Endoscopy 2019; 51(09): E243-E244
DOI: 10.1055/a-0889-7255
E-Videos
© Georg Thieme Verlag KG Stuttgart · New York

Open dissection for resection of a large submucosal tumor in the esophagus

Liansong Ye
1  Department of Gastroenterology, West China Hospital, Sichuan University, Chengdu, Sichuan, China
,
Malay Sharma
2  Department of Gastroenterology, Jaswant Rai Speciality Hospital, Meerut, Uttar Pradesh, India
,
Dan Yang
3  Department of Radiology, West China Hospital, Sichuan University, Chengdu, Sichuan, China
,
Chuncheng Wu
1  Department of Gastroenterology, West China Hospital, Sichuan University, Chengdu, Sichuan, China
,
Xianglei Yuan
1  Department of Gastroenterology, West China Hospital, Sichuan University, Chengdu, Sichuan, China
,
Bing Hu
1  Department of Gastroenterology, West China Hospital, Sichuan University, Chengdu, Sichuan, China
› Author Affiliations
Further Information

Publication History

Publication Date:
09 May 2019 (online)

Endoscopic submucosal tunnel dissection (ESTD) is commonly used for resecting esophageal submucosal tumors (SMT) [1] [2]. However, it is difficult to resect many large SMTs using ESTD because the endoscopic view is obscured and the cutting line is unclear. We present here a method of open dissection for resecting a large and irregular SMT in the distal esophagus.

A 53-year-old man with a large esophageal SMT was referred for endoscopic resection. Endoscopic ultrasound revealed that the tumor originated from the muscularis propria ([Fig. 1]). Three-dimensional reconstruction based on abdominal computed tomography directly showed the irregular shape of the large tumor ([Fig. 2]).

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Fig. 1 The large esophageal tumor originated from the muscularis propria, as shown by endoscopic ultrasound (EUS).
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Fig. 2 The irregular shape of the large esophageal submucosal tumor as shown on three-dimensional reconstruction.

We planned to perform ESTD initially. Mucosal incision and tunnel creation were done, using a hybrid knife, and the small proximal end of the tumor was exposed. As dissection continued, we found that the tumor was larger, and part of it was beyond the esophageal wall. We changed to using an insulated-tip knife, but smooth dissection was still not achievable because of obstruction by the partially dissected tumor ([Fig. 3]). To adequately expose the cutting line and provide operating space, we opened the mucosa adjoining the surface of the tumor ([Video 1]). Then we pushed the partially dissected tumor through the mucosal breach into the stomach, using a snare ([Fig. 4]). Dissection in the stomach was performed subsequently to detach the tumor. Finally, complete dissection of the tumor was achieved after continued dissection from the esophagus. The tumor was extracted using the snare, and the wound was left without stitching ([Fig. 5]). Pathological examination showed a leiomyoma.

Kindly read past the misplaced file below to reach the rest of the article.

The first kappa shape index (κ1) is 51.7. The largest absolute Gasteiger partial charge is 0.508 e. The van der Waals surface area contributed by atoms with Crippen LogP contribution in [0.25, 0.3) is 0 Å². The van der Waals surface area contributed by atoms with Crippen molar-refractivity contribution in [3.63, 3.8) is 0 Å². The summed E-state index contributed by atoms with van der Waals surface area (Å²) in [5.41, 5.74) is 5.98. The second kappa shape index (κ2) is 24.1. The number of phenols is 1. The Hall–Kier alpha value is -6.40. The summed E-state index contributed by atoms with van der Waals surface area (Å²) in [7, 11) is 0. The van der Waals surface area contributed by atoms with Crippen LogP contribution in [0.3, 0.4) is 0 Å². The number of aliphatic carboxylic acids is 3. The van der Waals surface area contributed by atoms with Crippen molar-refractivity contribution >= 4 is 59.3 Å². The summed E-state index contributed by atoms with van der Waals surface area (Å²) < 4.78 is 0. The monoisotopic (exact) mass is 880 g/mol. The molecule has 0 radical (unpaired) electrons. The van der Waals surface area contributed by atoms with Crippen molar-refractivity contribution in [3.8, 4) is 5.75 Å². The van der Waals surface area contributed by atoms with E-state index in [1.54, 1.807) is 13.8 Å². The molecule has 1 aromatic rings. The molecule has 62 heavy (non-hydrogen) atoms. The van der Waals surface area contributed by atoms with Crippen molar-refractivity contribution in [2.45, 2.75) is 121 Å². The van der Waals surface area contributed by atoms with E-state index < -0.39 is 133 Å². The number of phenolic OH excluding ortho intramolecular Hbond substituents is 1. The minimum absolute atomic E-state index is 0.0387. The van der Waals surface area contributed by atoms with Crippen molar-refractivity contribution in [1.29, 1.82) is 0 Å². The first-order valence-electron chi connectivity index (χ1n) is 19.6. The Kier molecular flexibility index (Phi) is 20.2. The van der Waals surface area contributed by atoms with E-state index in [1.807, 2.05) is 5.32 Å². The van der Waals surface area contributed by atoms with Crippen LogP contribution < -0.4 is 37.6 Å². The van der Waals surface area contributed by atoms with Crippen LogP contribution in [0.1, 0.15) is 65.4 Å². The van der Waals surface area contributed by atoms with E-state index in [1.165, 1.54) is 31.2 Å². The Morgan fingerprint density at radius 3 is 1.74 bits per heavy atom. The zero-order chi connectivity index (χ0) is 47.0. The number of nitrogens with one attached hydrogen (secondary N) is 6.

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Fig. 3 Smooth dissection was not achieved because of obstruction by the partially dissected tumor.

Video 1 Open dissection for resecting a large and irregular submucosal tumor in the distal esophagus.


Quality:
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Fig. 4 The partially dissected tumor was pushed to the stomach using a snare.
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Fig. 5 The wound was left without stitching.

Fasting and gastrointestinal decompression was prescribed for 4 days. Proton pump inhibitors, fluid replacement, and nutritional supplements were given. The patient began to drink after 5 days, and was discharged on postoperative day 10. During 30 days of follow-up, mild dysphagia was recorded when the patient ate quickly. Repeated upper endoscopies revealed healing of the wound and no obvious stricture.

This open dissection method provides a new approach for resecting large SMTs in the esophagus when conventional ESTD fails, that avoids a need for open surgery. Using this method, after partial dissection the tumor can be easily pushed to a lower plane or to the stomach for adequate exposure of the cutting line.

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